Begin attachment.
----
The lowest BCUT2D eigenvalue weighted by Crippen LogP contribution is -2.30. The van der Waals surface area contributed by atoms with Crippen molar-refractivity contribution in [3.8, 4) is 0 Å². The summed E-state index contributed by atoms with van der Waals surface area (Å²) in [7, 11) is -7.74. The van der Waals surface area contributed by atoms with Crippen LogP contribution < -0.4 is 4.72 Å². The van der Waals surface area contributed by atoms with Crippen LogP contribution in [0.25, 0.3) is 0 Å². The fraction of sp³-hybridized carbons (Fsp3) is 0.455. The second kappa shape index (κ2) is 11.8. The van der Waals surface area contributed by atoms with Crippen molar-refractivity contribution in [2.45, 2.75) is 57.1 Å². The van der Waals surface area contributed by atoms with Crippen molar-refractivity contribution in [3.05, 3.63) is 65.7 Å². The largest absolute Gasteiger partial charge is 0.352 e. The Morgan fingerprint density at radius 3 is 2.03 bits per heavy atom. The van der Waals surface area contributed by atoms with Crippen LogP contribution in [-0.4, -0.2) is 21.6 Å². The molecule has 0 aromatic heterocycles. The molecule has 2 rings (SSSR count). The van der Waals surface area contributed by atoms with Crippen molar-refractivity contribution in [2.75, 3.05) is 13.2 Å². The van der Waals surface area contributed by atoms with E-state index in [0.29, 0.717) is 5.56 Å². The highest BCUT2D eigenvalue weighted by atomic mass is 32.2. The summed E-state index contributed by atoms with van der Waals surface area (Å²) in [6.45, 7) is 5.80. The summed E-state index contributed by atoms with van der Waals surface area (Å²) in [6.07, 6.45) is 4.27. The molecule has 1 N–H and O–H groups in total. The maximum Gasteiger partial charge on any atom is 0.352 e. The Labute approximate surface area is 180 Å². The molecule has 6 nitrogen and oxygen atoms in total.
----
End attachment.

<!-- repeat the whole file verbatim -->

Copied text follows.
The lowest BCUT2D eigenvalue weighted by Crippen LogP contribution is -2.30. The van der Waals surface area contributed by atoms with Crippen molar-refractivity contribution in [3.8, 4) is 0 Å². The summed E-state index contributed by atoms with van der Waals surface area (Å²) in [7, 11) is -7.74. The van der Waals surface area contributed by atoms with Crippen LogP contribution < -0.4 is 4.72 Å². The van der Waals surface area contributed by atoms with Crippen LogP contribution in [0.25, 0.3) is 0 Å². The fraction of sp³-hybridized carbons (Fsp3) is 0.455. The second kappa shape index (κ2) is 11.8. The van der Waals surface area contributed by atoms with Crippen molar-refractivity contribution in [2.45, 2.75) is 57.1 Å². The van der Waals surface area contributed by atoms with Crippen molar-refractivity contribution in [3.05, 3.63) is 65.7 Å². The largest absolute Gasteiger partial charge is 0.352 e. The Morgan fingerprint density at radius 3 is 2.03 bits per heavy atom. The van der Waals surface area contributed by atoms with Crippen LogP contribution in [-0.4, -0.2) is 21.6 Å². The molecule has 0 aromatic heterocycles. The molecule has 2 rings (SSSR count). The van der Waals surface area contributed by atoms with Crippen molar-refractivity contribution in [2.75, 3.05) is 13.2 Å². The van der Waals surface area contributed by atoms with E-state index in [0.29, 0.717) is 5.56 Å². The highest BCUT2D eigenvalue weighted by atomic mass is 32.2. The summed E-state index contributed by atoms with van der Waals surface area (Å²) in [6.45, 7) is 5.80. The summed E-state index contributed by atoms with van der Waals surface area (Å²) in [6.07, 6.45) is 4.27. The molecule has 1 N–H and O–H groups in total. The maximum Gasteiger partial charge on any atom is 0.352 e. The Labute approximate surface area is 180 Å². The molecule has 6 nitrogen and oxygen atoms in total.